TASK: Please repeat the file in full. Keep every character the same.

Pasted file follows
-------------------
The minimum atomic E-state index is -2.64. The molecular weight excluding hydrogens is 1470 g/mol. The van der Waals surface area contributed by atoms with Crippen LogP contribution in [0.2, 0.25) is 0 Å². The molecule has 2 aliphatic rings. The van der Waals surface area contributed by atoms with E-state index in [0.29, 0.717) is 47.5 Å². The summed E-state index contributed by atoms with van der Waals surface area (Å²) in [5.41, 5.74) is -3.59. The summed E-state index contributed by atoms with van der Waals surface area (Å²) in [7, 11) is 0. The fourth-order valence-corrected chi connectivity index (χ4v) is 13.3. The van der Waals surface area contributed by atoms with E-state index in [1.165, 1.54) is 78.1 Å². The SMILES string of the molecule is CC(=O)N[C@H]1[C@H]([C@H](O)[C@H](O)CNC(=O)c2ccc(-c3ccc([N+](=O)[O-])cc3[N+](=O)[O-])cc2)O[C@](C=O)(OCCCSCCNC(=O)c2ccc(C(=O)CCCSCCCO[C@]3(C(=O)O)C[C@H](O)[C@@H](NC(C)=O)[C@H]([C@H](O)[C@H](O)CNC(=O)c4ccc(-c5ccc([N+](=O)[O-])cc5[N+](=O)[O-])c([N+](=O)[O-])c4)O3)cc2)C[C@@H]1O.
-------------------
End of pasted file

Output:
The minimum atomic E-state index is -2.64. The molecular weight excluding hydrogens is 1470 g/mol. The van der Waals surface area contributed by atoms with Crippen LogP contribution in [0.2, 0.25) is 0 Å². The molecule has 2 aliphatic rings. The van der Waals surface area contributed by atoms with E-state index in [0.29, 0.717) is 47.5 Å². The summed E-state index contributed by atoms with van der Waals surface area (Å²) in [5.41, 5.74) is -3.59. The summed E-state index contributed by atoms with van der Waals surface area (Å²) in [7, 11) is 0. The fourth-order valence-corrected chi connectivity index (χ4v) is 13.3. The van der Waals surface area contributed by atoms with E-state index in [1.165, 1.54) is 78.1 Å². The SMILES string of the molecule is CC(=O)N[C@H]1[C@H]([C@H](O)[C@H](O)CNC(=O)c2ccc(-c3ccc([N+](=O)[O-])cc3[N+](=O)[O-])cc2)O[C@](C=O)(OCCCSCCNC(=O)c2ccc(C(=O)CCCSCCCO[C@]3(C(=O)O)C[C@H](O)[C@@H](NC(C)=O)[C@H]([C@H](O)[C@H](O)CNC(=O)c4ccc(-c5ccc([N+](=O)[O-])cc5[N+](=O)[O-])c([N+](=O)[O-])c4)O3)cc2)C[C@@H]1O.